17/02/2012 - Russia today took a major step toward upholding international anti-bribery standards by depositing its instrument of accession to the OECD Convention at a ceremony at the OECD in Paris.
OECD Secretary-General Angel Gurría received Russia’s instrument of accession from First Deputy Minister of Foreign Affairs Denisov and First Deputy Minister of Justice Fedorov.
Russia will become the 39th Party to the OECD Anti-Bribery Convention on 17 April 2012, 60 days after the ceremony.
Russia will undergo systematic reviews of its implementation of its anti-bribery laws, starting with a first examination in 2012. This will be one of 22 reviews the OECD will hold on a wide range of policy areas to assess the country’s ability to meet OECD standards and become a member of the Organisation.
Bribing a foreign public official has been illegal in Russia since May 2011. With its legislation in place, the OECD invited Russia to join the OECD Working Group on Bribery in May 2011 before becoming a Party to the Convention (see press release for more information).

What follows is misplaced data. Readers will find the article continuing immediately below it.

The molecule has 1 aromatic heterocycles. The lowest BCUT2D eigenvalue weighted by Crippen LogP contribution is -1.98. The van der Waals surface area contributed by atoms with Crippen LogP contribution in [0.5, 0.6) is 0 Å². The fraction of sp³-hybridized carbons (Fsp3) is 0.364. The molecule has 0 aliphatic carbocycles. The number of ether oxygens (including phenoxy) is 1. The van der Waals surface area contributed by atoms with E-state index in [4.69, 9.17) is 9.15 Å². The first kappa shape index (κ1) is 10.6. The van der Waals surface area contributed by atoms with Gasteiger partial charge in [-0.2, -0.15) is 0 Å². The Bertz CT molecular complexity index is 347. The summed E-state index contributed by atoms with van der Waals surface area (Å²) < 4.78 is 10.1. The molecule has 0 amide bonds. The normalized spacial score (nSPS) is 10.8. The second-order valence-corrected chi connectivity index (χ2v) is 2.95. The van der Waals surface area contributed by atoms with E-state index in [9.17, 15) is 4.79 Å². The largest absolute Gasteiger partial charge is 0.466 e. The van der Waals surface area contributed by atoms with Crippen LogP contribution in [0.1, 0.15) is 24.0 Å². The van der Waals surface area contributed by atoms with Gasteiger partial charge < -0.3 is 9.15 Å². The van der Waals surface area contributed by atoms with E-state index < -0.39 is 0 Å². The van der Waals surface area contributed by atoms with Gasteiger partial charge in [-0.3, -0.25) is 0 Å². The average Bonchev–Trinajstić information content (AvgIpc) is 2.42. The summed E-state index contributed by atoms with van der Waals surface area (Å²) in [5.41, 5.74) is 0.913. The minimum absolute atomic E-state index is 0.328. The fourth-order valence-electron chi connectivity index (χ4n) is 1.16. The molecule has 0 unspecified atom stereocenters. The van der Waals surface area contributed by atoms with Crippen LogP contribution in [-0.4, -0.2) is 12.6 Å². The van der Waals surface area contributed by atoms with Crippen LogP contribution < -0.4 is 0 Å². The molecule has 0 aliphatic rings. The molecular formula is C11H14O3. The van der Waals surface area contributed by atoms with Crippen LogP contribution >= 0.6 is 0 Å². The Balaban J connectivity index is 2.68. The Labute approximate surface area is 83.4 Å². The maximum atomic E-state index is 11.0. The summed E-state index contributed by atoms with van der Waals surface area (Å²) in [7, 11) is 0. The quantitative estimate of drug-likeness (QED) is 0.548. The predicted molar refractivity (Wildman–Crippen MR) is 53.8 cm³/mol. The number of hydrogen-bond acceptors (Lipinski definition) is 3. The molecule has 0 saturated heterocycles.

The OECD Anti-Bribery Convention, which entered into force in 1999, outlaws the bribery of foreign public officials in international business transactions. Through country monitoring and extensive peer-led follow-up, the Convention seeks to ensure that the fight against bribery is effective, thus creating a level playing field for fair competition.
Angel Gurría, Secretary-General of the OECD and Andrey Denisov, First Deputy Minister of Foreign Affairs of the Russian Federation. OECD, Paris, France.
Photo: OECD/Michael Dean
The 34 OECD member countries plus Argentina, Brazil, Bulgaria and South Africa are Parties to the Convention.
Journalists are invited to contact Mary Crane-Charef of the OECD’s Anti-Corruption Division (tel. +33 1 45 2497 04).
For more information on OECD’s work to fight corruption, visit www.oecd.org/corruption.
For more OECD work on Russia, please visit: www.oecd.org/russia